This means a £100 contribution effectively “costs” you £80. However, if you are in a higher tax bracket, you may be able to claim more tax relief.
Tax relief is applied at your marginal rate of Income Tax, so if you are an additional- or higher-rate taxpayer, you may be entitled to a total of 40% or 45% tax relief respectively.
You must claim the additional 20% or 25% tax relief through self-assessment but many people fail to do this. According to Money Week, high earners missed out on £1.3 billion in unclaimed tax relief between 2016/2017 and 2020/2021.
If you are a higher- or additional-rate taxpayer, you may need to check that you have received all the tax relief you are entitled to.
4. Not understanding which Annual Allowance applies to you
Your Annual Allowance is the amount that you can accumulate in your pension each year without additional tax charges.
In the 2023/2024 tax year, the Annual Allowance is £60,000 and this includes your own contributions, employer contributions, and tax relief.
However, in some circumstances, a different Annual Allowance may apply.
For example, you will likely trigger the MPAA when you start drawing flexibly from a DC pension. This effectively reduces your Annual Allowance to £10,000 in the 2023/2024 tax year.
Alternatively, you may be affected by the Tapered Annual Allowance if your earnings exceed a threshold income – including your salary, pension contributions, and other taxable income – of £200,000.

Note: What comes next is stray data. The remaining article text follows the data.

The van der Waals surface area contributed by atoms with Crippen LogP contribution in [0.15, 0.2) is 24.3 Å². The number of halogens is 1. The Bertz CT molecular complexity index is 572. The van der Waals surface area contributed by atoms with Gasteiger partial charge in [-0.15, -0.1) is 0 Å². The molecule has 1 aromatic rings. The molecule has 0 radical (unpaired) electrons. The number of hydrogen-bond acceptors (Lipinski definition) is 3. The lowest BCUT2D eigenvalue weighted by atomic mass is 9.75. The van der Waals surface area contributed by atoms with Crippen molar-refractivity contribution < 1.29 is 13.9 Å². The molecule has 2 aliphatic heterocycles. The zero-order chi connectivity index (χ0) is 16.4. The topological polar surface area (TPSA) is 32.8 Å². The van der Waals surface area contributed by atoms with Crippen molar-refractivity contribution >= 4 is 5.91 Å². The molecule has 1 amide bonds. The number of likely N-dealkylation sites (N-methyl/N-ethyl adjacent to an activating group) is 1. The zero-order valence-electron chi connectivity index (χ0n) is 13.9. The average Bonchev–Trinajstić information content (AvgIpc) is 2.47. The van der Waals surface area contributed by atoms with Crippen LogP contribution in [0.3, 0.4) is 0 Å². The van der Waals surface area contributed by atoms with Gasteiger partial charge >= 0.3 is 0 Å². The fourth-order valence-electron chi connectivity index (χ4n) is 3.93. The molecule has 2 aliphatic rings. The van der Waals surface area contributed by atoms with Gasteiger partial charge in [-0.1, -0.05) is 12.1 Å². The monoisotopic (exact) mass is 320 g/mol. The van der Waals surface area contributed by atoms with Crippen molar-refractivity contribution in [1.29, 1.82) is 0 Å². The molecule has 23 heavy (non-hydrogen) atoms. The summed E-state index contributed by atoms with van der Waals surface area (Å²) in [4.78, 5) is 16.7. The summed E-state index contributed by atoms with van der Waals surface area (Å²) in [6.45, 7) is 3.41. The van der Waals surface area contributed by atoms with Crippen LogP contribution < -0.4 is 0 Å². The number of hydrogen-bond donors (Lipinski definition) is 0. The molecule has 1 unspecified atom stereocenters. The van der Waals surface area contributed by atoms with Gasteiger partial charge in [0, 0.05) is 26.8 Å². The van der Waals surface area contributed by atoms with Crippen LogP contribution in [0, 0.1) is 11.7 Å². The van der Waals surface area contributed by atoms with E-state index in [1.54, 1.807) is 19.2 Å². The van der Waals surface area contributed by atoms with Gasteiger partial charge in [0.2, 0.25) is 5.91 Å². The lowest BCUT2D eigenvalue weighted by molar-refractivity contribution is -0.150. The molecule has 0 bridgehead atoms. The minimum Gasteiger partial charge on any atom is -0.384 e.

Once you trigger the Tapered Annual Allowance, your Annual Allowance is reduced by £1 for every £2 that you exceed the adjusted income of £260,000 – this is the same as your threshold income but also includes employer pension contributions. In the 2023/2024 tax year, your Annual Allowance can fall to a minimum of £10,000 in this way.
Failing to realise that you have triggered the MPAA or the Tapered Annual Allowance could mean that you exceed your Annual Allowance without knowing.
Consequently, you may pay significantly more tax than you expected, and it may be more difficult to build your retirement savings tax-efficiently.
5. Taking more than you need from your pension
Taking more than you need from your pension is a common mistake because it could mean that you pay more tax and miss out on potential growth.
While you can start taking money from your pension when you reach the Minimum Pension Age of 55 (rising to 57 in 2028), it is normally only sensible to do so if you need the money to fund your lifestyle.
Otherwise, it may be beneficial to leave funds in your pension because they are taxed as income when you withdraw them. You can take 25% of your pension as a tax-free lump sum but anything beyond this is taxed at your marginal rate of Income Tax.
Fortunately, if you rely on wealth from other sources first, and only draw what you need from your pension, it may be easier to stay in a lower tax band and reduce the Income Tax you pay.
Additionally, any wealth left in your pension remains invested and may continue to grow over time.
Head to this useful article to find out more about paying tax on your pension income.
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This blog is for general information only and does not constitute advice. The information is aimed at retail clients only.
A pension is a long-term investment not normally accessible until 55 (57 from April 2028). The fund value may fluctuate and can go down, which would have an impact on the level of pension benefits available. Past performance is not a reliable indicator of future results.
The tax implications of pension withdrawals will be based on your individual circumstances. Thresholds, percentage rates and tax legislation may change in subsequent Finance Acts.